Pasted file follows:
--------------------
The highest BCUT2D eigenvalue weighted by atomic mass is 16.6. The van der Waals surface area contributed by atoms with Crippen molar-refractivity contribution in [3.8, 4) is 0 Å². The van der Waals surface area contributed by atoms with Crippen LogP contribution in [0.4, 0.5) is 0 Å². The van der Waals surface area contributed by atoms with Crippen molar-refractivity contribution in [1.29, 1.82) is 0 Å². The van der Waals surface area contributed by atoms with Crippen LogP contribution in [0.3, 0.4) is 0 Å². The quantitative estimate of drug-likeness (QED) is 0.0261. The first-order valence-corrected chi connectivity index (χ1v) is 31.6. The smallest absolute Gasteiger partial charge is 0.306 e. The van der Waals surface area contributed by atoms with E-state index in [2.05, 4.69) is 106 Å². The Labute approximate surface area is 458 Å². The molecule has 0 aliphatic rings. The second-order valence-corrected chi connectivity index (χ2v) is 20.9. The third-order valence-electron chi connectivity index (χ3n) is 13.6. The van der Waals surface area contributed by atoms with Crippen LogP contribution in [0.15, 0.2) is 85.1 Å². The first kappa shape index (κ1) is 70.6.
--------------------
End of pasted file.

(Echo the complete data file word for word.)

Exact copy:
The highest BCUT2D eigenvalue weighted by atomic mass is 16.6. The van der Waals surface area contributed by atoms with Crippen molar-refractivity contribution in [3.8, 4) is 0 Å². The van der Waals surface area contributed by atoms with Crippen LogP contribution in [0.4, 0.5) is 0 Å². The van der Waals surface area contributed by atoms with Crippen molar-refractivity contribution in [1.29, 1.82) is 0 Å². The van der Waals surface area contributed by atoms with Crippen LogP contribution in [0.3, 0.4) is 0 Å². The quantitative estimate of drug-likeness (QED) is 0.0261. The first-order valence-corrected chi connectivity index (χ1v) is 31.6. The smallest absolute Gasteiger partial charge is 0.306 e. The van der Waals surface area contributed by atoms with E-state index in [2.05, 4.69) is 106 Å². The Labute approximate surface area is 458 Å². The molecule has 0 aliphatic rings. The second-order valence-corrected chi connectivity index (χ2v) is 20.9. The third-order valence-electron chi connectivity index (χ3n) is 13.6. The van der Waals surface area contributed by atoms with Crippen LogP contribution in [0.15, 0.2) is 85.1 Å². The first kappa shape index (κ1) is 70.6.